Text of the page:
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'Enormous shift in middle incomes in last 12 years'

There is already some evidence that the generation now in their late twenties are not as rich as the one born a decade earlier.

The former Labour minister Alan Milburn has also discussed his fears that today's youngsters will be the first generation to be worse off than their parents.

Speaking to the Today programme, Chris Giles, the economics editor of the Financial Times, noted that in the last 12 years there has been an "enormous shift" in what young people can expect to earn relative to others.

He said: "Someone on middle income in their 20s, after housing costs, can expect to be poorer than someone on middle income in the '80s.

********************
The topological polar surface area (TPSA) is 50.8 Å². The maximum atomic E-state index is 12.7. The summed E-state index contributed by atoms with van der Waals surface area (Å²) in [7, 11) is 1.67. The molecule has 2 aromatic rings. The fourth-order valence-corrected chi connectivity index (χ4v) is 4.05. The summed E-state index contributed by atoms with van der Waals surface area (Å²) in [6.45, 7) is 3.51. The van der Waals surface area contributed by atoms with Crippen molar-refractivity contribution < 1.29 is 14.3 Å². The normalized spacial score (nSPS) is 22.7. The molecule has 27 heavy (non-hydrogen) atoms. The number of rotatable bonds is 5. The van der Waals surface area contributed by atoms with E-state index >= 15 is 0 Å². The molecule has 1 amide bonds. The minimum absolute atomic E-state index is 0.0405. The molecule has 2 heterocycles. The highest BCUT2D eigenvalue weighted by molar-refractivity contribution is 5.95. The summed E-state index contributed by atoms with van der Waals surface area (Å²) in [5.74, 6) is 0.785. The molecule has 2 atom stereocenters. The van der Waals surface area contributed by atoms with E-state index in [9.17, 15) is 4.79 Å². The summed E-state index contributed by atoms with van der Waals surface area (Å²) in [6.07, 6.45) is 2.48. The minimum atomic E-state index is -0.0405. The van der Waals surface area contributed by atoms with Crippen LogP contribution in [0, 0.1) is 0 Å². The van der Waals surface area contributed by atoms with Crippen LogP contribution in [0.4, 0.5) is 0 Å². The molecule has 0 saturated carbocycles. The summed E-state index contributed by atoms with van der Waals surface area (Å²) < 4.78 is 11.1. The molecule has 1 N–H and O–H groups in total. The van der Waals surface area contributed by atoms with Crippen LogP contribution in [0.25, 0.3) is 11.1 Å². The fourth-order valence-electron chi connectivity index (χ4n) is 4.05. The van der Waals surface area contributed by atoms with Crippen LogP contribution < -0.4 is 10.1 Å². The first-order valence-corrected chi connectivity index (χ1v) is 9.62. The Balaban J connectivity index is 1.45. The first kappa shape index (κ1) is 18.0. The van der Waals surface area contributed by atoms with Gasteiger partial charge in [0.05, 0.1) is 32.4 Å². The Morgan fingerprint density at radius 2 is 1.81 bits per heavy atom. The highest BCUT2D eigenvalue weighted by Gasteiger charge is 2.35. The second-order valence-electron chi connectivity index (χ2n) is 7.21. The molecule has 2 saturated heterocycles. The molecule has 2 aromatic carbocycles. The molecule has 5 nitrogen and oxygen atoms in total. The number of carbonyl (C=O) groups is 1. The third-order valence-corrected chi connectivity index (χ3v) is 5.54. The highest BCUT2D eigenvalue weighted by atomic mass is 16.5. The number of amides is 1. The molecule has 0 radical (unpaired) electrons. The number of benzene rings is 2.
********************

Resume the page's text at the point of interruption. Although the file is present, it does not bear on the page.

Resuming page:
"It started happening well before the crisis, so it's not just an economic shift," he remarked.

He also stated that while "normally a 25-year-old today would be better off than a 25-year-old 10 years ago … this is the first generation of people in their mid-20s who are not."

However, broadcaster and chair of the UK Statistics Authority, Sir Andrew Dilnot, noted that this "kind of thing has happened in the past, if you look back to the group that was born in the immediate pre-World War II period."

"On average, I think the population is going to go on getting better off," he added.

First broadcast on BBC Radio 4's Today programme on Monday 18 November 2013.

  • 18 Nov 2013